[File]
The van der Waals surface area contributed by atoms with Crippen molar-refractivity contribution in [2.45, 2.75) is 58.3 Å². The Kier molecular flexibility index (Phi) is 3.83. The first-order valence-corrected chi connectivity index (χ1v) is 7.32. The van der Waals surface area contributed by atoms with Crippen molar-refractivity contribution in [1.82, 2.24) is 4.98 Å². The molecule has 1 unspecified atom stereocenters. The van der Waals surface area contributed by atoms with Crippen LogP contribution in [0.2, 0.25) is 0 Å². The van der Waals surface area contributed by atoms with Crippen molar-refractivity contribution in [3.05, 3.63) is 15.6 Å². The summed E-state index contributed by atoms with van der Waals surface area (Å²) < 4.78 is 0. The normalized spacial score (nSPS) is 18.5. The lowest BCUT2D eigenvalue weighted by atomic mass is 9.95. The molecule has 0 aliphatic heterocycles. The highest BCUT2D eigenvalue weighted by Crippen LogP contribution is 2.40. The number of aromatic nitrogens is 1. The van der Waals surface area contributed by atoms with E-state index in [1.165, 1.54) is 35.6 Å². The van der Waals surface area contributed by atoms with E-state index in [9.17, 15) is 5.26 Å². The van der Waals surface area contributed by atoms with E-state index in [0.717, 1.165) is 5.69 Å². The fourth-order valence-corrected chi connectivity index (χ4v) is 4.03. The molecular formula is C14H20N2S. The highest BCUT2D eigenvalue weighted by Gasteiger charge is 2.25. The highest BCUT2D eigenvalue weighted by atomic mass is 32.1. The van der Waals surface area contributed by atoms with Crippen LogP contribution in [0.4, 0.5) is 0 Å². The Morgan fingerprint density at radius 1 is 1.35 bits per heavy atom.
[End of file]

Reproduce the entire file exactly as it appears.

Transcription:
The van der Waals surface area contributed by atoms with Crippen molar-refractivity contribution in [2.45, 2.75) is 58.3 Å². The Kier molecular flexibility index (Phi) is 3.83. The first-order valence-corrected chi connectivity index (χ1v) is 7.32. The van der Waals surface area contributed by atoms with Crippen molar-refractivity contribution in [1.82, 2.24) is 4.98 Å². The molecule has 1 unspecified atom stereocenters. The van der Waals surface area contributed by atoms with Crippen LogP contribution in [0.2, 0.25) is 0 Å². The van der Waals surface area contributed by atoms with Crippen molar-refractivity contribution in [3.05, 3.63) is 15.6 Å². The summed E-state index contributed by atoms with van der Waals surface area (Å²) < 4.78 is 0. The normalized spacial score (nSPS) is 18.5. The lowest BCUT2D eigenvalue weighted by atomic mass is 9.95. The molecule has 0 aliphatic heterocycles. The highest BCUT2D eigenvalue weighted by Crippen LogP contribution is 2.40. The number of aromatic nitrogens is 1. The van der Waals surface area contributed by atoms with E-state index in [1.165, 1.54) is 35.6 Å². The van der Waals surface area contributed by atoms with E-state index in [9.17, 15) is 5.26 Å². The van der Waals surface area contributed by atoms with E-state index in [0.717, 1.165) is 5.69 Å². The fourth-order valence-corrected chi connectivity index (χ4v) is 4.03. The molecular formula is C14H20N2S. The highest BCUT2D eigenvalue weighted by Gasteiger charge is 2.25. The highest BCUT2D eigenvalue weighted by atomic mass is 32.1. The van der Waals surface area contributed by atoms with Crippen LogP contribution in [0.4, 0.5) is 0 Å². The Morgan fingerprint density at radius 1 is 1.35 bits per heavy atom.